By Andrea Bennett
November 13, 2014
Most Romantic Restaurants in Las Vegas
Credit: Kumar Sriskandan / Alamy

Las Vegas caters to just about every sort of romantic. On the one hand, the city provides probably more dramatic over-the-top ways to express your love than any other place in the country; where else could you take your beloved on a gondola ride through indoor Venetian canals, while being serenaded by strains of “O Sole Mio” beneath painted sunset skies—and then hire a helicopter to personally zip you over the city for the real sunset as night descends and neon lights twinkle? On the other hand, there are plenty of (often overlooked) quieter, more intimate opportunities for romance in the city as well—like moonlit walks through desert landscapes, and hushed spa treatments in private couples’ cabins. Similarly, the romantic dining scene in Vegas runs the gamut from flamboyant excess to subtle glamour. Whatever sort of cuisine and ambience puts you—and your significant other—in the mood, it’s here.

Eiffel Tower Restaurant, Paris Las Vegas

Before you dismiss Eiffel Tower Restaurant as the territory of bereted, fake-accented waiters, consider this: Chef Joho—also the proprietor of Chicago’s Everest and Paris Club, and Brasserie Jo in Boston—cut his teeth at L’Auberge de L’Ill in Alsace and kitchens all over Europe before commanding a Michelin three-star restaurant by the age of 23. Read: Vegas’s Eiffel Tower may be a copy, but the restaurant is the real deal. Ask for the corner table (it’s table 56 to the front-of-house staff), which faces away from the restaurant and toward the Bellagio fountains across the street. Order the soufflé (my favorite, the Grand Marnier) before your meal to give the kitchen the 45 minutes they’ll need to prepare it.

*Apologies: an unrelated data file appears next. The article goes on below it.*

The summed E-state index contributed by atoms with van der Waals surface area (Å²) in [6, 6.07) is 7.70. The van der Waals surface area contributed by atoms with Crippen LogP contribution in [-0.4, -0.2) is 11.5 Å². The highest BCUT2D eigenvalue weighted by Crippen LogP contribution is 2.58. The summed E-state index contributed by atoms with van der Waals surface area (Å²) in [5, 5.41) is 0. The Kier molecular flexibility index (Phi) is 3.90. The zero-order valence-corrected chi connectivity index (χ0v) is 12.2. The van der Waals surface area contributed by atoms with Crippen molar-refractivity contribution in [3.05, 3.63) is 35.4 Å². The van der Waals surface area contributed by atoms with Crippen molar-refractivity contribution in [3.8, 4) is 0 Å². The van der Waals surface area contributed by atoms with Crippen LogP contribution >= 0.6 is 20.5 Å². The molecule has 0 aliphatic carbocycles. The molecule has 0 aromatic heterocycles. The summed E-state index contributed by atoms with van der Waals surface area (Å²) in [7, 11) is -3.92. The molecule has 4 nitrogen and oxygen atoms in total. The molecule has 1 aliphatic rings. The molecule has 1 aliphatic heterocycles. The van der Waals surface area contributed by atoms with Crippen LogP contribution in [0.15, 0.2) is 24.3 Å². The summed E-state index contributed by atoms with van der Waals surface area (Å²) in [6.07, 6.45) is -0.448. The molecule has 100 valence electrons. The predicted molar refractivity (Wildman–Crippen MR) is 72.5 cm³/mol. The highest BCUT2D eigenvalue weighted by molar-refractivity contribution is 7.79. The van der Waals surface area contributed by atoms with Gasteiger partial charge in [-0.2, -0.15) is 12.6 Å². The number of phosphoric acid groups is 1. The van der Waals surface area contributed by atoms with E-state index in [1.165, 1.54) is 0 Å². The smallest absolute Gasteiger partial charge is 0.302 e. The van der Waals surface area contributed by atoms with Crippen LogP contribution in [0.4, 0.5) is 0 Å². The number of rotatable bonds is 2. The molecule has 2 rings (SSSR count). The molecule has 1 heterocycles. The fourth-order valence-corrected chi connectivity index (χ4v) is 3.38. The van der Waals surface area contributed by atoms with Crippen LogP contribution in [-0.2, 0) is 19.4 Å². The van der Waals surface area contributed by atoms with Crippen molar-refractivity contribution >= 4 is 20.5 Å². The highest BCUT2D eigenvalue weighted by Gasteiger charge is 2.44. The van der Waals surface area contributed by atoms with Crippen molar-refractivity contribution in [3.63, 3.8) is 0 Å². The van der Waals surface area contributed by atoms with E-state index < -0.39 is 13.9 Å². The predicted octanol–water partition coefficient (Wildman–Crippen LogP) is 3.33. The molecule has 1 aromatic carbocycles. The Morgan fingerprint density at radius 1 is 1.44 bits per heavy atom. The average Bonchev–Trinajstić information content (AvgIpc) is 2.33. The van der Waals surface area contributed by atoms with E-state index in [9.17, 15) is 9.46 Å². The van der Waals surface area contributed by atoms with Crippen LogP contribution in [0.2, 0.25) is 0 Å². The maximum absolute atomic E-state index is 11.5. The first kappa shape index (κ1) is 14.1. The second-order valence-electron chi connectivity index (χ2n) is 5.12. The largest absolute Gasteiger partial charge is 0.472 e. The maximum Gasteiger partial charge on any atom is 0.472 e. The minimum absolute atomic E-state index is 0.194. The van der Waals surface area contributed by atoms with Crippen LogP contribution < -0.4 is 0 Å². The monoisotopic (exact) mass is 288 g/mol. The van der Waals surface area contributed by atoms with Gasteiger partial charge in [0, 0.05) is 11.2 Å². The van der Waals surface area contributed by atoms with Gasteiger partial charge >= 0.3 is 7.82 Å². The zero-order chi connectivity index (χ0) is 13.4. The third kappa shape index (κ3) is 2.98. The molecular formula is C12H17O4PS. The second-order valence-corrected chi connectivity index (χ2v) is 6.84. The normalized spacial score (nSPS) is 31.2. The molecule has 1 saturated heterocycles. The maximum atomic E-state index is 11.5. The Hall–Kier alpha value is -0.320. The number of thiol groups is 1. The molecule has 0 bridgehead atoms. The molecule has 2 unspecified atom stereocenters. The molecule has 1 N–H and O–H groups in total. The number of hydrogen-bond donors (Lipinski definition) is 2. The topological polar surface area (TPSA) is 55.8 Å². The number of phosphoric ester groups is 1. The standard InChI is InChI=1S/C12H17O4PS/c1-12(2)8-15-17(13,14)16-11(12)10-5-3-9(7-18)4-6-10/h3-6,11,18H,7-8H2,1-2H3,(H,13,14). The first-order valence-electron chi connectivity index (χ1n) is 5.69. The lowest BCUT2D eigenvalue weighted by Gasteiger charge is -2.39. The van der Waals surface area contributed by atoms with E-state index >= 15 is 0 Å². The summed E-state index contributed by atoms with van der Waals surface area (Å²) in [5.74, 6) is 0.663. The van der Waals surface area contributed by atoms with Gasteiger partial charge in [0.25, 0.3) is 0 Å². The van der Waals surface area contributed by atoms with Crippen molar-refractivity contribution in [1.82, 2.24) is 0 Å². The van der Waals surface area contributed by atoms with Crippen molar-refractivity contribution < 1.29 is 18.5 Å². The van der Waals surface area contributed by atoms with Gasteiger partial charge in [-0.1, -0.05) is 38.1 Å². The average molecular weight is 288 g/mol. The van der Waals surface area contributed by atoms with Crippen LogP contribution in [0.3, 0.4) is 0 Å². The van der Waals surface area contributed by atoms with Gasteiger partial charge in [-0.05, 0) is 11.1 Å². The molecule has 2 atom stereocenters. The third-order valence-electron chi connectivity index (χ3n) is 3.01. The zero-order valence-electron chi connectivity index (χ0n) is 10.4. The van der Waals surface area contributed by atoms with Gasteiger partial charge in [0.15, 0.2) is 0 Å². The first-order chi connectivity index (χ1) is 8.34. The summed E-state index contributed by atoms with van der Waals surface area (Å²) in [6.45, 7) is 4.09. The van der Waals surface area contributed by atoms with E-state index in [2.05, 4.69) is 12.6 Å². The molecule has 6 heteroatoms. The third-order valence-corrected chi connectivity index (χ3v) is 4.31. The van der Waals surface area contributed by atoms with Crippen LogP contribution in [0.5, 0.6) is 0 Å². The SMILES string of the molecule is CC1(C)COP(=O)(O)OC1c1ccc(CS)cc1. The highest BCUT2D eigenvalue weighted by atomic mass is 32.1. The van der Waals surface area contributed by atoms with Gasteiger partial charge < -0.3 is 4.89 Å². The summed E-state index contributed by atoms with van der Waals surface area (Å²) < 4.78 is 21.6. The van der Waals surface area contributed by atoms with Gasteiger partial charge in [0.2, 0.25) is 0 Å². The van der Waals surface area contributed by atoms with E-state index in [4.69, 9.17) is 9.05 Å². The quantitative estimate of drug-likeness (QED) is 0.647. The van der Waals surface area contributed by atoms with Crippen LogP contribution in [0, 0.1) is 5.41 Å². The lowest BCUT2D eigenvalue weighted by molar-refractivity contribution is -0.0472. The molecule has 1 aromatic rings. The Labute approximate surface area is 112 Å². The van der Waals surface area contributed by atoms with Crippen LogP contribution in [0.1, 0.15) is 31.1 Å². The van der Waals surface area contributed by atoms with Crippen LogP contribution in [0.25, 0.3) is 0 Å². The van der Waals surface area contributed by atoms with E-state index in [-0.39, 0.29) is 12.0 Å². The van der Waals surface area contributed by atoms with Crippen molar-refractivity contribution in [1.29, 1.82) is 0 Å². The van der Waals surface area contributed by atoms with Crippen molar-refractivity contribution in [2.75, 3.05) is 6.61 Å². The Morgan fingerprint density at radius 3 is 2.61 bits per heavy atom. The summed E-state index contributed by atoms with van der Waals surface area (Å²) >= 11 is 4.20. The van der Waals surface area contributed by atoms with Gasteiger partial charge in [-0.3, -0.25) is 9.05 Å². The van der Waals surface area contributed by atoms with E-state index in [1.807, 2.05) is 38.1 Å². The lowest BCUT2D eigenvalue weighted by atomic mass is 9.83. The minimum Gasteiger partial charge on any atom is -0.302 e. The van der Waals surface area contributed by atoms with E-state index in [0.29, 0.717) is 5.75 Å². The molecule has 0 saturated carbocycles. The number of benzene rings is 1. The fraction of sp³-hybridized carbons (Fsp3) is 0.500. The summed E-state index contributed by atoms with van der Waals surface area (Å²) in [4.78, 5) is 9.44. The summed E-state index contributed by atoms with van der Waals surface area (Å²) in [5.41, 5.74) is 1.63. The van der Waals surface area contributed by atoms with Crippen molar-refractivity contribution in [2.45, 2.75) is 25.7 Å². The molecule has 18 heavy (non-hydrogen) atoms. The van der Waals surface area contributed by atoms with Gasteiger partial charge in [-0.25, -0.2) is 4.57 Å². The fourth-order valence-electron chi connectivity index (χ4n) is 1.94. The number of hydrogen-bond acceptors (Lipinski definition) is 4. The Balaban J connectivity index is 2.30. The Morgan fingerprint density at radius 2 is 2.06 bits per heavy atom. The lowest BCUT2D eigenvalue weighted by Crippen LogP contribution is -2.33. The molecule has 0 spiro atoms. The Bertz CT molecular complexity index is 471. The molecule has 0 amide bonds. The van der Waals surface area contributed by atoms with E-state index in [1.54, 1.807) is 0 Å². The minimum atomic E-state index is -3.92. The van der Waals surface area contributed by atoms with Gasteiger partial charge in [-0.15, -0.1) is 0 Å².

Twist by Pierre Gagnier, Mandarin Oriental

Chef Pierre Gagnier has three Michelin stars for his restaurant in Paris, and his lovely, 23rd-floor restaurant at the Mandarin Oriental is the only place in the United States where you can eat his classic, witty French fare. More than 300 gold globes float from the ceiling, making you feel as if you’re in a kind of postmodern Lawrence Welk dreamworld. And then there is the food: seasonal avant-garde French dishes that might include sea urchin mousseline with caviar, or a summer appetizer of mozzarella ice cream and zucchini.

Marché Bacchus French Bistro & Wine Shop

It’s difficult to envision a lovely alfresco meal by a swan-filled lake when you arrive at this restaurant’s nondescript desert strip mall on the city’s west side. But once inside, you’ll be delighted you took the gamble; heading out to the lakeside patio here is like eentering Narnia through a wardrobe. The onsite wine shop sells almost 1,000wines— including labels like Domaine de la Romanée-Conti, Harlan Estate, and Pétrus. The French and Mediterranean menu has recently been refreshed by James Beard Award-winning chef Luciano Pellegrini.

Restaurant Guy Savoy, Caesars Palace

The décor is more modern at this two-star Michelin restaurant than at Guy Savoy in Paris, but the menu is designed to emulate the original—and to great effect. It is not unusual for gourmands to arrive solo simply to have a near-religious experience with the iconic artichoke and black truffle soup. Of course, sampling from the signature menu or the new “Innovation Menu” (think lobster “candy,” brie white truffle, langoustine tartare) is far more romantic à deux. Plus, you can see the Eiffel Tower (or at least a reasonable facsimile) from this Guy Savoy. Recently, the Champagne room was transformed into a sleek Cognac Lounge to showcase the collection of rare, high-end spirits.

Picasso, Bellagio

With its soaring ceilings, romantic balcony that sits virtually on top of the famous choreographed Bellagio fountains, and walls hung with real Picasso paintings, this restaurant can make even the highest rollers a bit breathless. Chef Julian Serrano takes his inspiration from the artist’s haunts in the south of France and Spain, giving gastronomic life to the art that hangs on the walls. At the right time of year, you can indulge in the special Alba truffle menu, but the degustation menu, paired with selections from the 1,900-bottle cellar by master sommelier, Robert Smith, is an over-the-top experience.